Working With Recruiters

What Is a Recruiter - Really?

Senior job searcher's resume CV.
Peter Dazeley/Photographer's Choice/Getty Images

Recruiting is a poorly understood profession (sometimes even by those who call themselves recruiters). There are several types of recruiters, but the mechanics and psychology of recruiting are all the same.

Corporate recruiters are employed by a company for the purpose of finding and qualifying new employees for the organization. Third party recruiters are subcontracted to by a company for the same purpose.

Several different types of third party recruiters exist, but the main difference between them lies in how they are compensated.

Both third party recruiters are paid by the hiring company, but retained recruiters typically have an "exclusive" with the company. They are paid a portion of their fee upfront with the balance paid when the search is over. Retained recruiters are typically used for executive level positions.

Contingency recruiters don't typically have an exclusive relationship with the company. They are paid a fee only if the company hires a candidate discovered through their efforts. (Most third party recruiters fall into this category.)

In my work, I do interviewing skills training and am often asked about recruiters by job seekers. These are the comments and questions I hear the most.

  • "Recruiters often call and ask for my resume, but then I never hear from them again."
  • "A recruiter sent me on an interview, but I can't seem to get any feedback about how I did. They say the company is still interviewing, so I can't assess where I may have gone wrong (so that I may do a better job on my next interview)."
  • "I have sent out dozens of resumes - sometimes hundreds - to recruiters, but I never hear from them, and can't get them to return my calls."

Various reasons for the above situations exist, but many of them boil down to one issue: money. To successfully work with recruiters, you must first understand that they are not working for you, the job seeker, but for the company.

It is the company that pays their fees. It is the company they must ultimately satisfy if they are to get paid for all of their hard work.

Third party recruiters are typically compensated 20-30%, or more, of a placed candidate's first year's salary. (If a job seeker could pay the recruiter $10,000-$25,000 to find him or her a job, the job seeker might find a shift in attention from a recruiter.)

Company members want their recruitment needs met. After all they are paying well to get them met. If a recruiting firm bombarded the company with resumes of people who don't qualify for the job, they would find themselves unemployed the next time the company is filling jobs.

Don't take that personally. If you fit the job they are actively recruiting for, you can bet that the recruiter will do everything in his power to make sure you are successfully hired by the company.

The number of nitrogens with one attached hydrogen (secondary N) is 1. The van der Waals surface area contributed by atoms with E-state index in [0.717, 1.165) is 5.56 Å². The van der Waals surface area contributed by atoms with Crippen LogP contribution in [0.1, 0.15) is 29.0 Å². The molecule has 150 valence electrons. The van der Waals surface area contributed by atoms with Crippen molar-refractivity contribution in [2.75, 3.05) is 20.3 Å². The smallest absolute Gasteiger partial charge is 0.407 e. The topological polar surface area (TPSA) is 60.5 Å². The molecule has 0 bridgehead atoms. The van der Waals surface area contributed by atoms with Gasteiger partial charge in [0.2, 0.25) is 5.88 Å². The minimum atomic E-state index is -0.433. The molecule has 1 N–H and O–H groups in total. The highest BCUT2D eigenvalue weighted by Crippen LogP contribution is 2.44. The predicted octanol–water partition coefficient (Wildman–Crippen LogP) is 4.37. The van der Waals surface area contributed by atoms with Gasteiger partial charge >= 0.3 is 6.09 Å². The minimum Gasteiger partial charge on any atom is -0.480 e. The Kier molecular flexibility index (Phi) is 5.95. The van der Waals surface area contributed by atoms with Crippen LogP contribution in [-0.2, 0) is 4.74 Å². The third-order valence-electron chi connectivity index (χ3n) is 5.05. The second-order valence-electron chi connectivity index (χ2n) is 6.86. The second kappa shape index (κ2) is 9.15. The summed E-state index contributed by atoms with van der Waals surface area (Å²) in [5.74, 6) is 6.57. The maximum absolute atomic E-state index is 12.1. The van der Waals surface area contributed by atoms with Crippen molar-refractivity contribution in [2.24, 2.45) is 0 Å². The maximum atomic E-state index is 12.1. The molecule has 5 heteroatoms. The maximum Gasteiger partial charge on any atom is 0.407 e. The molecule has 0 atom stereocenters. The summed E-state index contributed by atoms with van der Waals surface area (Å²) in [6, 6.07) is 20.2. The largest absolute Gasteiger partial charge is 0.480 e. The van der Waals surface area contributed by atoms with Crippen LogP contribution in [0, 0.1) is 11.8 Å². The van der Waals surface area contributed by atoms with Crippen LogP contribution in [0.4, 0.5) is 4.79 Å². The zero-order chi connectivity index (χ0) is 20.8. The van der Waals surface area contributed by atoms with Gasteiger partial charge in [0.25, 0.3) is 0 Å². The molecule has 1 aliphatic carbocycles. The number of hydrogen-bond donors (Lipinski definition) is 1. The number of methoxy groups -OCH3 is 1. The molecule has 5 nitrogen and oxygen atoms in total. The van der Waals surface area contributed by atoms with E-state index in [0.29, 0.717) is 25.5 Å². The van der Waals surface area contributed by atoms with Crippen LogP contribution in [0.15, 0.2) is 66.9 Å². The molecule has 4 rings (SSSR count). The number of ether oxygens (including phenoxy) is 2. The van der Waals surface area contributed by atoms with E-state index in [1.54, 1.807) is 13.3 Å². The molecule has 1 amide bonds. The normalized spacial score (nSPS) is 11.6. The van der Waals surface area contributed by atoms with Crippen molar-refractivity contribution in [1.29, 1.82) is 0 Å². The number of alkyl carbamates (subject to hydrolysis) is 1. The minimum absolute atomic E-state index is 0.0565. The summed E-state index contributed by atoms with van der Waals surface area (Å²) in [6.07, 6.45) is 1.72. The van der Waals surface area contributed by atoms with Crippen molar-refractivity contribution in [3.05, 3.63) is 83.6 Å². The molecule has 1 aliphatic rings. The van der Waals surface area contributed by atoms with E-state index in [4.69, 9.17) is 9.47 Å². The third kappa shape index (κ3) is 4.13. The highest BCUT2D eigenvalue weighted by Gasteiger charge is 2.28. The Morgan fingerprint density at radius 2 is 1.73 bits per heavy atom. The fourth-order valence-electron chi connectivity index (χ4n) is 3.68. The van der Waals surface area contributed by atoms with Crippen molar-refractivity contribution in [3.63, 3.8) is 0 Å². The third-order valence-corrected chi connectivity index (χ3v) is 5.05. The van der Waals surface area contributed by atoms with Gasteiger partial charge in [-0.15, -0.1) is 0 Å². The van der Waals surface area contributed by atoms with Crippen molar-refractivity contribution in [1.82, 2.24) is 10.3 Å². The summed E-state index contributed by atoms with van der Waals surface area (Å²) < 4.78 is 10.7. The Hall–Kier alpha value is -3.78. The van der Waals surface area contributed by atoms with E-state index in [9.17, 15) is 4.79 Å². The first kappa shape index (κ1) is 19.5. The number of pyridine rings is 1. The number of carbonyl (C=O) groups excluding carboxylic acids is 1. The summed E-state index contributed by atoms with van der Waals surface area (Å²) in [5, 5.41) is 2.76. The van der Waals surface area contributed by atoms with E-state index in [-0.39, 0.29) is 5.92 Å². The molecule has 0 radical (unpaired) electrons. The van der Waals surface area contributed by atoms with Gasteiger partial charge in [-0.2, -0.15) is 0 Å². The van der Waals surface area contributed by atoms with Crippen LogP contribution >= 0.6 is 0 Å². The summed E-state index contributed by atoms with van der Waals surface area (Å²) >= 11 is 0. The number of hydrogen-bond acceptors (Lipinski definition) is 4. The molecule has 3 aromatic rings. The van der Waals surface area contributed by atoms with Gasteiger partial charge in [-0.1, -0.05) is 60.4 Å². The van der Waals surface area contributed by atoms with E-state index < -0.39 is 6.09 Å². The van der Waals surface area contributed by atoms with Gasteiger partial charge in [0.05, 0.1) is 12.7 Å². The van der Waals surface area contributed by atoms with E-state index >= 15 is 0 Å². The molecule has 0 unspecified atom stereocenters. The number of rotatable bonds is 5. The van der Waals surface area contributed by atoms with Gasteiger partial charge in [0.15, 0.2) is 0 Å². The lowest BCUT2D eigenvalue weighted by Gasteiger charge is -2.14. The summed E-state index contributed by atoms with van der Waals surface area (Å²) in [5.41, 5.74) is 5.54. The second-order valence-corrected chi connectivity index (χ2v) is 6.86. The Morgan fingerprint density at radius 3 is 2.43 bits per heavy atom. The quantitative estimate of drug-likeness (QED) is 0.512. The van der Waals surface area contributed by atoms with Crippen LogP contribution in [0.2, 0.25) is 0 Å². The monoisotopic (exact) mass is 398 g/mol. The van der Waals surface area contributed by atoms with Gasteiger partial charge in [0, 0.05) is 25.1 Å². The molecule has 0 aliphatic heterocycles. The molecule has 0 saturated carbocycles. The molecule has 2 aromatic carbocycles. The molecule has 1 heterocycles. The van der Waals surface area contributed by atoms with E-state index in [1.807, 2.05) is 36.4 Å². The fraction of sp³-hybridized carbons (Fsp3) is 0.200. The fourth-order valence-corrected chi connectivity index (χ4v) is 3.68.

You can determine whether your recruiter is a seasoned professional or an amateur. An experienced recruiter will always get feedback from a company following an interview she has arranged. The recruiter won't continue to send applicants to the client company without knowing why the ones she already sent were unsuccessful.

Without such critical feedback, the recruiter has no way of knowing where the recruiting efforts are falling short.

The recruiter needs this feedback so she may do a better job of sending the right kinds of candidates.

A sign of an amateur - or a fisherman - is the recruiter that does nothing except collect resumes, for no apparent purpose. If you are contacted by a recruiter and asked to send your resume, don't be afraid to ask questions about why he wants to see it. I would ask the following questions.

  • Is there a specific job you have in mind for me?
  • Once you have my resume in hand, when can I expect to hear from you again?"
  • Will you ever send my resume to one of your clients without my knowledge and/or consent?

If a recruiter ever contacts you and asks for a resume before knowing anything about your professional background, don't send it. Your resume could land in places where you don't want it to be. A professional recruiter, though he is working for the client company, not you, will want to ensure that you are a "good" candidate.

He will ask questions such as these.

  • What are you seeking in a new employer that you don't currently have available where you are presently working?
  • Would you consider relocation for the right job, and if so, where? (If you say you would consider relocation, they should also ask about your family situation. Does your spouse work? Do you have children still in school?) This will help them determine whether you (and your family) will be happy, and stay with the job, if moving is necessary.

    A professional recruiter will want to know that she has not only done a good job for the client, but that she also kept your best interests in mind as well. (When I was recruiting, most of my referrals came from satisfied candidates who I had treated with respect.)

    I also gave them the courtesy of thorough communication, even if I wasn't able to place them on a new job for one reason or another.

    Understanding your recruiter, and ensuring that they understand you, is the first step in successfully seeking a new job through a recruiter.

    --------------------------------------------------------------------------------

    Work-related Fact & Fiction

    Continue Reading...